- The Washington Times - Friday, September 29, 2006

The National Weather Service confirmed a tornado hit Anne Arundel County during powerful storms Thursday night that destroyed homes and knocked out power to thousands of residents.

Agency forecasters said yesterday the tornado was at its most intense and widest point as it passed through the community of lower Magothy Beach. The investigation showed the funnel had wind speeds of 90 mph and was as wide as 250 yards. The agency classified the storm as an F1 on the Fujita scale ranging from F0 to F5.

Officials reported 33 to 48 houses in Anne Arundel County were severely damaged, with about 15 uninhabitable.

Matt Diehl, an Anne Arundel County spokesman, said most of the damage was in the Pasadena area, along North Drive and lower Magothy Bridge Road.

“It’s pretty amazing what Mother Nature can do,” he said. “There were trees in the homes and just some really unbelievable damage to property.”

Mr. Diehl also said county crews and private contractors worked through Thursday night and will continue until the damaged areas are safe again.

“I can tell you that they’ve made a tremendous amount of progress in a short amount of time,” he said.

Stores in Severna Park Marketplace were also hit, causing roof damage to a Giant grocery store, destroying cart corrals and damaging several cars in the parking lot, said Jamie Miller, Giant’s public affairs manager.

The storms swept into the region at about 6:30 p.m., and also caused minor damage to the Lisbon area in Howard County and the Boring area of Baltimore County.

The agency said a tornado did not hit the Prince George’s County, despite witness accounts that one touched down in the Bowie area.

“It looked like a fog,” said Shelley Cogle, a resident of Bowie, in Prince George’s County, whose garage was hit by a tree. “It got real dark. It was raining, and we actually didn’t feel it or hear the tree hit the house. There wasn’t really any time to think of anything, it just came and went.”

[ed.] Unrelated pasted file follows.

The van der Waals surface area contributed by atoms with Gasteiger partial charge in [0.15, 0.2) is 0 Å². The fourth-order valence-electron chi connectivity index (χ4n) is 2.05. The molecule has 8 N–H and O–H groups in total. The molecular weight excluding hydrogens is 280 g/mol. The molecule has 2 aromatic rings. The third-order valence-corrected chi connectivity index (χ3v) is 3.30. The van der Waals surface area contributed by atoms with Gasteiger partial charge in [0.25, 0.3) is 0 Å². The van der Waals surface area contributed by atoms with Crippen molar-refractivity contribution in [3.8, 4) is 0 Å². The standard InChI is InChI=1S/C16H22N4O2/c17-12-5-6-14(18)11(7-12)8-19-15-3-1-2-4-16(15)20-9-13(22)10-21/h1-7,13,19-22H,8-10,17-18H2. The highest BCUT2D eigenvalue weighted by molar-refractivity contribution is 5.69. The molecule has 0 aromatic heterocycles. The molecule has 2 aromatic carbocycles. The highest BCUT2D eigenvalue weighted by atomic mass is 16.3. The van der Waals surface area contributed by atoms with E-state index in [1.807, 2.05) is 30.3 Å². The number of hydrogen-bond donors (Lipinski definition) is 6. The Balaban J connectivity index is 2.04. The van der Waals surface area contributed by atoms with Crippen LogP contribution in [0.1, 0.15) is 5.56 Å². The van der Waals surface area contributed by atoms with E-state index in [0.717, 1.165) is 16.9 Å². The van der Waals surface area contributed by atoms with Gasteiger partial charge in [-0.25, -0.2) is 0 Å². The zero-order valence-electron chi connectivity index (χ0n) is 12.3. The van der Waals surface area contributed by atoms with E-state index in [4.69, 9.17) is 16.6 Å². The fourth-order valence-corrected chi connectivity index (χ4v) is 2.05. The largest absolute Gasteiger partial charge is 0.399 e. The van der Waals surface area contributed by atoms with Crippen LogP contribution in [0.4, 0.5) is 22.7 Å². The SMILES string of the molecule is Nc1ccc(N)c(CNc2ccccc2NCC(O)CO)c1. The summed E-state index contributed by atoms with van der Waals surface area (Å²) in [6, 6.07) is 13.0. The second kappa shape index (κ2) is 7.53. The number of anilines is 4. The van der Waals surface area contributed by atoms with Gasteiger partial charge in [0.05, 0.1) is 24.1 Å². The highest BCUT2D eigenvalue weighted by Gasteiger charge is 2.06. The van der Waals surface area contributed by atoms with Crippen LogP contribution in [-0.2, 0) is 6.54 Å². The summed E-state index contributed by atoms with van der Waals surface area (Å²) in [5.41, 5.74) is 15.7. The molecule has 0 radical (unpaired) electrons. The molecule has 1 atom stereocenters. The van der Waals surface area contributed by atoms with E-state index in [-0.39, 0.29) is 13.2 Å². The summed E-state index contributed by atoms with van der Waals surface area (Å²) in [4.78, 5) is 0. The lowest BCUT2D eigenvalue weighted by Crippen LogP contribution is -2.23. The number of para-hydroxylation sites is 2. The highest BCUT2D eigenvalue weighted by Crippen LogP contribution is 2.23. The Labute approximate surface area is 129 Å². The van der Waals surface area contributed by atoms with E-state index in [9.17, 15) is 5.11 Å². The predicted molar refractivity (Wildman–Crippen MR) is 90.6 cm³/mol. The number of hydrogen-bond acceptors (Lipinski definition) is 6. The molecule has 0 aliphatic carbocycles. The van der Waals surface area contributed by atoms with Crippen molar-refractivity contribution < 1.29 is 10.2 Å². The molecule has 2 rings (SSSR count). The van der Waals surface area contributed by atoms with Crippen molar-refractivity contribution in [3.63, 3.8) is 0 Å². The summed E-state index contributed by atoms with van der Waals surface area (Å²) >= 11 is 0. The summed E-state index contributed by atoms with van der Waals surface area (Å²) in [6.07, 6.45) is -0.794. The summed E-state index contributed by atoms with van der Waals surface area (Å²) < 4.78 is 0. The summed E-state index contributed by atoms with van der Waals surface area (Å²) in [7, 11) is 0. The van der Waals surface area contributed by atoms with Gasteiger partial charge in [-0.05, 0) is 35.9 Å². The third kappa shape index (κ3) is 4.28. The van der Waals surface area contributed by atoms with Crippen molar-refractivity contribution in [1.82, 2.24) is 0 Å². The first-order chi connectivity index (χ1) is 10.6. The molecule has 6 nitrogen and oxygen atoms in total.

A Baltimore Gas and Electric (BGE) spokeswoman said the company expected to fix most of the outages by last night, but some residents might have to wait until today or Sunday.

Mrs. Cogle said she has been without power since the storm hit Thursday.

“The county was saying two to three days,” Mrs. Cogle said. “The neighbor next door has a power line down in their backyard, so my guess is a couple days.”

Mark Brady, a spokesman for Prince George’s County fire department, said reports of storm damage began coming in a few minutes after 6 p.m.

He said some neighborhoods sustained significant damage, with trees and utility wires knocked down. Mr. Brady also said none of the homes had significant damage, but that a large number sustained some type of structural damage.

The weather service reported winds in the county as high as 66 mph.

Spokespersons from Prince George’s and Anne Arundel counties reported no significant injuries.

BGE reported 20,000 homes were without power almost immediately following the storm. As of yesterday evening, 625 homes in Anne Arundel County and 884 in Prince George’s County were without power, according to the company Web site.

Pepco services only a small section of Prince George’s County and reported 81 outages in the region yesterday evening.

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